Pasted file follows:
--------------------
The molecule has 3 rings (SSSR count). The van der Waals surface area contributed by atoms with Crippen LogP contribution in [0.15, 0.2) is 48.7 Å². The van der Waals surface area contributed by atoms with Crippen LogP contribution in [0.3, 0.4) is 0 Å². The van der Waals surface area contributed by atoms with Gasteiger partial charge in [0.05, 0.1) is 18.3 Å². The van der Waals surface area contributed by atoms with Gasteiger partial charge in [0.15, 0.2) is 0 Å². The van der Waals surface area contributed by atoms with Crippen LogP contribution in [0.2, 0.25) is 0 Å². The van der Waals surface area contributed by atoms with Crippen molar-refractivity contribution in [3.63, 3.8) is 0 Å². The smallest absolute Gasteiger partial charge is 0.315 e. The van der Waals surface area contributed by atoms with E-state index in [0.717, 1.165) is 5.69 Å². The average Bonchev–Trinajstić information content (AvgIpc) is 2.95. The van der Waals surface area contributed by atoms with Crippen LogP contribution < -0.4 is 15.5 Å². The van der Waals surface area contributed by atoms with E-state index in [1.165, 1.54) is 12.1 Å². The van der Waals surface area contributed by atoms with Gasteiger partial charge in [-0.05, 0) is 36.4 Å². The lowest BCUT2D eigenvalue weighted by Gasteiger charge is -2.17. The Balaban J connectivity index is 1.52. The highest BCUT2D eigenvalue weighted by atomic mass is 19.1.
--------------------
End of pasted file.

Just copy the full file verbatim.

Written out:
The molecule has 3 rings (SSSR count). The van der Waals surface area contributed by atoms with Crippen LogP contribution in [0.15, 0.2) is 48.7 Å². The van der Waals surface area contributed by atoms with Crippen LogP contribution in [0.3, 0.4) is 0 Å². The van der Waals surface area contributed by atoms with Gasteiger partial charge in [0.05, 0.1) is 18.3 Å². The van der Waals surface area contributed by atoms with Gasteiger partial charge in [0.15, 0.2) is 0 Å². The van der Waals surface area contributed by atoms with Crippen LogP contribution in [0.2, 0.25) is 0 Å². The van der Waals surface area contributed by atoms with Crippen molar-refractivity contribution in [3.63, 3.8) is 0 Å². The smallest absolute Gasteiger partial charge is 0.315 e. The van der Waals surface area contributed by atoms with E-state index in [0.717, 1.165) is 5.69 Å². The average Bonchev–Trinajstić information content (AvgIpc) is 2.95. The van der Waals surface area contributed by atoms with Crippen LogP contribution < -0.4 is 15.5 Å². The van der Waals surface area contributed by atoms with E-state index in [1.165, 1.54) is 12.1 Å². The van der Waals surface area contributed by atoms with Gasteiger partial charge in [-0.05, 0) is 36.4 Å². The lowest BCUT2D eigenvalue weighted by Gasteiger charge is -2.17. The Balaban J connectivity index is 1.52. The highest BCUT2D eigenvalue weighted by atomic mass is 19.1.